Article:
Many people believe that medical record mix-ups are terrifying but rare. A new study by the ECRI Institute says otherwise. The report found 7,613 cases of wrong-patient error at 181 health care organizations over the period of three years. The number spread out over several hospitals and three years might not seem so scary but the cases were submitted voluntarily by the hospitals. This means that the number only contains a small fraction of the actual number of mix-ups which occurred.
Medical record mistakes are a huge threat to patients
One small slip up from a clinician can be deadly or life altering when it comes to medical records. Take an example of a Winter Park, Florida woman who had a false cancer diagnosisdue to a record mistake. She ended up having a surgery to remove a section of her rectum and later found out that the cancer diagnosis was for a different patient. The woman proceeded with a lawsuit against the hospital.
Some suspect that accidental medical record switches are happening more often because of our ever evolving health care system. As health care in America becomes more complex the possibility for record mistakes increases. Doctors are doing more imaging, lab testing, complex procedures, and moving patients more. Every added step creates a new place for possible error.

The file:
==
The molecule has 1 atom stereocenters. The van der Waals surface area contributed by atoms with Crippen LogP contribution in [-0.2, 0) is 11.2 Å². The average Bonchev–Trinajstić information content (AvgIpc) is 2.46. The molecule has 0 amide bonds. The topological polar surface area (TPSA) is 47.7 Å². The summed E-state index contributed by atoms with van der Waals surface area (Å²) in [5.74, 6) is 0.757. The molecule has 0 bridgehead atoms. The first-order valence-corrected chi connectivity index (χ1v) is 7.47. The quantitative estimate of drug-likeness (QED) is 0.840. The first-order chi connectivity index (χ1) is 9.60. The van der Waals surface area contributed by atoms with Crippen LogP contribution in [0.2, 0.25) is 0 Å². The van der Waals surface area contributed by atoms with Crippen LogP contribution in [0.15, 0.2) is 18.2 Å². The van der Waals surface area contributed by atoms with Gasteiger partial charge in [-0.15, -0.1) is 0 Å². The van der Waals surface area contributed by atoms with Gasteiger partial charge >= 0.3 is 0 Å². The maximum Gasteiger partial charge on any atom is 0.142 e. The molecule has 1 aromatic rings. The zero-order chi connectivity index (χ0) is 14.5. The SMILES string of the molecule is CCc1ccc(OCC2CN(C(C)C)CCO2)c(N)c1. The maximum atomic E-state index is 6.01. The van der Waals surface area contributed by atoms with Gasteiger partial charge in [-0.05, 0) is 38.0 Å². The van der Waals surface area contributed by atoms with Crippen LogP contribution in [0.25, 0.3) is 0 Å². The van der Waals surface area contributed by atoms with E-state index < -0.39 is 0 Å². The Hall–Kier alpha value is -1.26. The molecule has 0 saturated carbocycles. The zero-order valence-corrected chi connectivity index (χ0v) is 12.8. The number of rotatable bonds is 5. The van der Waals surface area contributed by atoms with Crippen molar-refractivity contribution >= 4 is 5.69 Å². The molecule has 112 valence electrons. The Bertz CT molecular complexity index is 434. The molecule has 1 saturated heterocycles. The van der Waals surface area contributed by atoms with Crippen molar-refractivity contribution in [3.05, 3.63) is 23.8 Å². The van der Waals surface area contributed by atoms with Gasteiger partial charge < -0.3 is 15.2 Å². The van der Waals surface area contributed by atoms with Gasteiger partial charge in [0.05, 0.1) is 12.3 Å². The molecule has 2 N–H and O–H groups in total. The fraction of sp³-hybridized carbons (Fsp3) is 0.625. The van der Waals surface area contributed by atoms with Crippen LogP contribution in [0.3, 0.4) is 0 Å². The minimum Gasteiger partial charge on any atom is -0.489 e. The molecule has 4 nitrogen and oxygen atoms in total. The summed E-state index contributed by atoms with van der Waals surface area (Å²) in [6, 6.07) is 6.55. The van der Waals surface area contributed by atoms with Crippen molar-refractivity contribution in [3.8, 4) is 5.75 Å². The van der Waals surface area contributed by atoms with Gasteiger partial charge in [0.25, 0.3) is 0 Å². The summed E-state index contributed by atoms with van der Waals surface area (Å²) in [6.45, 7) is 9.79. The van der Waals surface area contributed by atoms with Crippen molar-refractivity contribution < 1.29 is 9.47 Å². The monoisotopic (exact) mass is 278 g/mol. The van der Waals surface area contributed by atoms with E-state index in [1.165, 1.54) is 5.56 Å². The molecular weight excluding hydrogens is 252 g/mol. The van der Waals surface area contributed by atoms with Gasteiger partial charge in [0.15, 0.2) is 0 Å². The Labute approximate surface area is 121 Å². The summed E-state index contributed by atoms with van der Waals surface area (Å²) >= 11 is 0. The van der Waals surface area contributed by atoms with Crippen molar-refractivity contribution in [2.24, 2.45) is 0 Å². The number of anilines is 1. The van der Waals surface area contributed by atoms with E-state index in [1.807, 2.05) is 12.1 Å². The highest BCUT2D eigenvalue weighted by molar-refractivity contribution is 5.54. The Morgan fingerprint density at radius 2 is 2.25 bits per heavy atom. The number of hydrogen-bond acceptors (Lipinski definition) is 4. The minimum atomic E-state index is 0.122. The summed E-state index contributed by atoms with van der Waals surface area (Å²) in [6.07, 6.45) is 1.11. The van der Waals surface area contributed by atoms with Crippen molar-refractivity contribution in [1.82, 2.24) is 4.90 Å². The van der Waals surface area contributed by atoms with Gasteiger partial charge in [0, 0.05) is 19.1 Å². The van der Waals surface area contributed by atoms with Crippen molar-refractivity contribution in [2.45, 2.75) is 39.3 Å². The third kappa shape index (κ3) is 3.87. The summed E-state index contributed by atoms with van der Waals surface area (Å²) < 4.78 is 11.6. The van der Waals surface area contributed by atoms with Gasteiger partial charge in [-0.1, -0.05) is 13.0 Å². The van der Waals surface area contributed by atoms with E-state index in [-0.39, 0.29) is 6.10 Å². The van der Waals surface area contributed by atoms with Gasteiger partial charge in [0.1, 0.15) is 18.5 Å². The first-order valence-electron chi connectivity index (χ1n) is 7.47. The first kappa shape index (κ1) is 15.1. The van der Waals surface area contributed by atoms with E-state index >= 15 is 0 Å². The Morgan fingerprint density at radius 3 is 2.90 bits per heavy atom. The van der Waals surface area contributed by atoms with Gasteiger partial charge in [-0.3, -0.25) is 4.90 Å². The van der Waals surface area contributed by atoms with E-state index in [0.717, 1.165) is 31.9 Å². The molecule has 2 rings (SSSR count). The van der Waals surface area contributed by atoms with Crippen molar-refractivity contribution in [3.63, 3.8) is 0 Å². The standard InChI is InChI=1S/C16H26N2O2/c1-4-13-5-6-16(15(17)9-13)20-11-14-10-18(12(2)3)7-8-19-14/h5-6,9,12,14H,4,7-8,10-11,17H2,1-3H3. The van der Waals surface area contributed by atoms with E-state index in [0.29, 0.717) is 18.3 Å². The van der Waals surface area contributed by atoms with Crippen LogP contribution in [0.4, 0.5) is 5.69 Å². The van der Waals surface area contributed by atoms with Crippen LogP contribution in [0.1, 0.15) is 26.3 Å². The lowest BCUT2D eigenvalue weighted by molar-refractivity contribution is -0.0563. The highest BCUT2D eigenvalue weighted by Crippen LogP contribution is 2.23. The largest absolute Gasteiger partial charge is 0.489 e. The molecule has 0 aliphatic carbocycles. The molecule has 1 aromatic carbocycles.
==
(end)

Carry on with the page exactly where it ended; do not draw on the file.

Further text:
When do the mix-ups happen?
In the study it was found that 13 percent of identification errors happened during patient registration. This was due to duplicate records or when two people’s information was merged. More than 33 percent of the mix-ups occurred during diagnostic testing such as lab work. 22 percent were during procedures and treatments. Fortunately out of the 7,613 mixed-up cases reported, most of them were caught before anyone was harmed. 91 percent of the switched charts were identified.
Many of the patients avoided catastrophe because someone identified them correctly. Unfortunately some patients are not so lucky. If you or someone you know has suffered because of a medical record mix-up then you could seek compensation in a medical malpractice lawsuit.